HC Deb 17 July 1879 vol 248 c632

asked the Secretary of State for the Home Department, Whether he will cause inquiry to be made into the practice of stripping and searching all persons taken to police stations, whether male or female, or whether charged with criminal offences or not; whether the indiscriminate searching of persons, if it be so, not charged with any criminal act is necessary; and, whether the method of searching is properly conducted and not of a sort, as has been frequently alleged, to outrage decency and propriety?


was understood to reply that persons charged with felony and certain misdemeanours, and also drunken and riotous persons, were searched on being received at the police station, in order to secure the safe custody of their property, and to deprive them of any dangerous weapons while in custody. The search, however, was always conducted in the cell, and as decently as possible. In the case of female prisoners, a female searcher was appointed for the purpose. No complaint of any outrage upon decency had ever reached the Commissioner of Police, and if any case of that kind came before him (Mr. Assheton Cross), he would take care that the offender was punished.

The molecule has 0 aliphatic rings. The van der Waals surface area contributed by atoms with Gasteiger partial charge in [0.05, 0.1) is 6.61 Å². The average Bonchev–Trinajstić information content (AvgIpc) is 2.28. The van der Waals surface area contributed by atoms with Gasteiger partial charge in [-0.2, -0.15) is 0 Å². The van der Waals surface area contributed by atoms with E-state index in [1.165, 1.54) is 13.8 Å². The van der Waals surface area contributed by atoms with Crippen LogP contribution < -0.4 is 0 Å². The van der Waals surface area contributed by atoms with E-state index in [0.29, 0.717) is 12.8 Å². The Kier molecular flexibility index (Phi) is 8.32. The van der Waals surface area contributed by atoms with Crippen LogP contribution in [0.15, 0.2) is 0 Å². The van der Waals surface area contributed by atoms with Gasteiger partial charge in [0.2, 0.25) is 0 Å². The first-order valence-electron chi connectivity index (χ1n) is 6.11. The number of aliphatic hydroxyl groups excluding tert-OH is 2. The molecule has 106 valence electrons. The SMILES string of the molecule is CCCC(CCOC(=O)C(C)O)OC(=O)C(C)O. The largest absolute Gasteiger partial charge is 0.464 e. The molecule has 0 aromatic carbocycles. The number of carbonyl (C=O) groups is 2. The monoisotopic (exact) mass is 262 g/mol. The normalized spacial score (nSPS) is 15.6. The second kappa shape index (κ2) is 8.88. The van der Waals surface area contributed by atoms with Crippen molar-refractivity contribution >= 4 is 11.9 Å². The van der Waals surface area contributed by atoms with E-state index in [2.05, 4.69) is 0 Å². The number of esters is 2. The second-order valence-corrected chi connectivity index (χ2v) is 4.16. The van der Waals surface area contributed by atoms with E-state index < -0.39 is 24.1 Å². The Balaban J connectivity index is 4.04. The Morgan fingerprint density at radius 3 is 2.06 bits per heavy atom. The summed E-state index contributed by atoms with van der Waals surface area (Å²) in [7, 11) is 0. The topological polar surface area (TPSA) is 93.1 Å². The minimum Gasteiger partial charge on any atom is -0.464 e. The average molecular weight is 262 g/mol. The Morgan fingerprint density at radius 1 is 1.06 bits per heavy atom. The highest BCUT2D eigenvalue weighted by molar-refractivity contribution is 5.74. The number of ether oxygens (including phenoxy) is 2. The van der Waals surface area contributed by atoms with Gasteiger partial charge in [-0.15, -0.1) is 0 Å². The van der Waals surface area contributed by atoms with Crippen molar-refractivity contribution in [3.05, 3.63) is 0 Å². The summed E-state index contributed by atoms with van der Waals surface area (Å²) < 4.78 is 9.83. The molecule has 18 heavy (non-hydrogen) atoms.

asked whether the right hon. Gentleman had not been informed that a murderous conflict had taken place at Derby owing to the searching of a prisoner?


replied in the negative, and asked the hon. Gentleman to repeat the Question on Monday.